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Concussion, eye strain, eye fatigue, trauma, PTSD

Concussion and Eye function Recovery

March 3, 2015

I recently had a concussion. Of course I want to get better as fast as possible. I am using the skills I know to help others, to help myself. My route to rapid recovery may help you to understand ways to either help yourself or someone else.

One problem area for me was difficulty focusing my eyes. Normally both eyes work together. It’s as if a person has a flashlight beam coming from each eye and they meet up together, either close in front of your face, or outwards at a distance. My “beams” weren’t coming to the same point in space. It was as it they could come near each other but never met. The effort in my eye muscles was considerably higher than normal just to get my eyes to work somewhere close to optimal….but not making it. There are several technical names for this problem. One is convergence insufficiency.

This failure of the eyes to be able to aim to the same place can come about from a brain injury. It can also come about from a response to a dangerous or traumatic situation.

In my particular situation, I was standing on the grass by the country road by my front gate. I’d just gotten off my horse because he was acting spooky from the wind. After settling him down somewhat, I became distracted by a conversation struck up by a passing neighbor. I was looking at Bob. Something spooked my horse and he jumped right into me. I caught the motion of his rapidly oncoming black shape from the periphery of my vision.

A person’s brain has a mode of operation that is all about monitoring the world for danger. When this mode is intensively and instinctively switched on, it can cause each eye to work independently of the other eye. The eyes separate into very wide, divergent gaze. This kind of eye function enables a bigger field of view. The widening of the eyes to the sides broadens the ability to perceive and react to danger approaching. Good response for the danger situation but a bad state to be stuck in for normal eye functioning which requires focus and convergence.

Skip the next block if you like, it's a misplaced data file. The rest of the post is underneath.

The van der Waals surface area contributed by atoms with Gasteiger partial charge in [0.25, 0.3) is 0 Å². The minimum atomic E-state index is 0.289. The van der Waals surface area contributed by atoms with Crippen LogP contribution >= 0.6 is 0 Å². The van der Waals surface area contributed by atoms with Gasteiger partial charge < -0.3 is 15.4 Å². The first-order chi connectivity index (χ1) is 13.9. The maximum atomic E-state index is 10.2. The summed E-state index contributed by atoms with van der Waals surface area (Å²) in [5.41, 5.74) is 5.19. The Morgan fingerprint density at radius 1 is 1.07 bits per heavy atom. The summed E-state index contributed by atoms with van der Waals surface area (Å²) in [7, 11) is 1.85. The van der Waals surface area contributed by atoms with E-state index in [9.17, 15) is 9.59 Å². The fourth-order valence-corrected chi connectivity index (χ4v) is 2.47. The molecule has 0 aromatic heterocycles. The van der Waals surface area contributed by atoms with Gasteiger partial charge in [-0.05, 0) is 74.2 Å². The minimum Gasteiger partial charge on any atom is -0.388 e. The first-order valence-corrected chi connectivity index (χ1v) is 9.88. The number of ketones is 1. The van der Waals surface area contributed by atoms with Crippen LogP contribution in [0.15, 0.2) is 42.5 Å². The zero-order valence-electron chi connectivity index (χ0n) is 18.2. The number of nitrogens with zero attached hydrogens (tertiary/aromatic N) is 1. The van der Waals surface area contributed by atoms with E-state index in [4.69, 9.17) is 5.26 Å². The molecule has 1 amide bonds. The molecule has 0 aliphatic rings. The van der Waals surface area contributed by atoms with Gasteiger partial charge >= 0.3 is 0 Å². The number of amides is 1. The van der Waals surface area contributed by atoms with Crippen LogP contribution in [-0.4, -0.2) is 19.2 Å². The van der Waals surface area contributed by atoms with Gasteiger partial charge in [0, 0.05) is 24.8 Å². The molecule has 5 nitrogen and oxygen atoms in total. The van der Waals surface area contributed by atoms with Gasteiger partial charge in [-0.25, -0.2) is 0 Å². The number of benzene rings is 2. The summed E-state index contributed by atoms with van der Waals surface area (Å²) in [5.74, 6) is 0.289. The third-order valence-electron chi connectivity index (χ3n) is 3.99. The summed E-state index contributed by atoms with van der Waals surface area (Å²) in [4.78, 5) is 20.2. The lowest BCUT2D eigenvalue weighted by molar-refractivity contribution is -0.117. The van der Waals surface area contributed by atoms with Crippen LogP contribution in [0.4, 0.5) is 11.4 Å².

In my situation, it helped me to notice trouble coming my way, fast. My hands flew up in front of me in enough time to keep a little space between my horse, Sharouf, and myself. But, his thousand pounds was too much for my balance ability. I went over backwards slamming my head into the ground. It felt like I was a quarterback getting sacked in the NFL. And I have no business being out there in a NFL game.

It is possible that my subsequent eye fatigue and trouble focusing was due to the concussion I got. I also thought it was possible to be from the danger-alert-function of my brain. Correction of the danger-alert system is the “low hanging fruit” in the recovery process. It is not about resting and waiting for the brain to recover although that is certainly a component of concussion recovery.

Correcting the stuck danger-alert mode involved processing the danger in small chunks, and re-establishing a felt sense of movement in the upper neck joints, the eye tracking ability, the balance ability, and a re-write of my memory of the event to create more protection then I actually had.

There are many ways to therapeutically modulate a frightening memory into one that is less overwhelming. One way to increase a sense of safety and protection is to be larger. While doing a therapy session processing the loss of my control by being struck, I imagined I was that huge blue horse statue that “greets” arrivals at Denver International Airport. I don’t particularly like the sculpture, but it sure worked to help me imagine being so big that my horse bounced off me instead of the other way around.

Feeling myself able to stand my ground increased my feeling of safety and protection. This helped my instincts to finish up the behavior saving me. I paid attention to the feeling of my eyes re-organizing back into normal paired and focused vision. Creating and supporting a sense of safety helps the body complete movement patterns. That was important for my eyes and head. More of the lingering muscle spasm, tension, and strain resolved, leaving me that much closer to fully recovered.

I had help to do the above therapy work from several sources, and from my own understanding of the process. And, it really helped get my eyes back on track.

In a nutshell, here’s what I did.
Chiropractic 2 times to help reduce muscle spasm in upper neck/head muscles that clenched my head onto my neck in a position off to the side.
Practice of protective reactions multiple days either by myself or with gentle support to my head and neck. Actions like feeling my hands come up, feeling my eyes separate, adding in better defenses then I really had, feeling the fear and freeze up reaction cycle through several times all were part of speeding up my recovery.

Hope that helps you understand some ideas about recovery from concussion.
Rachel

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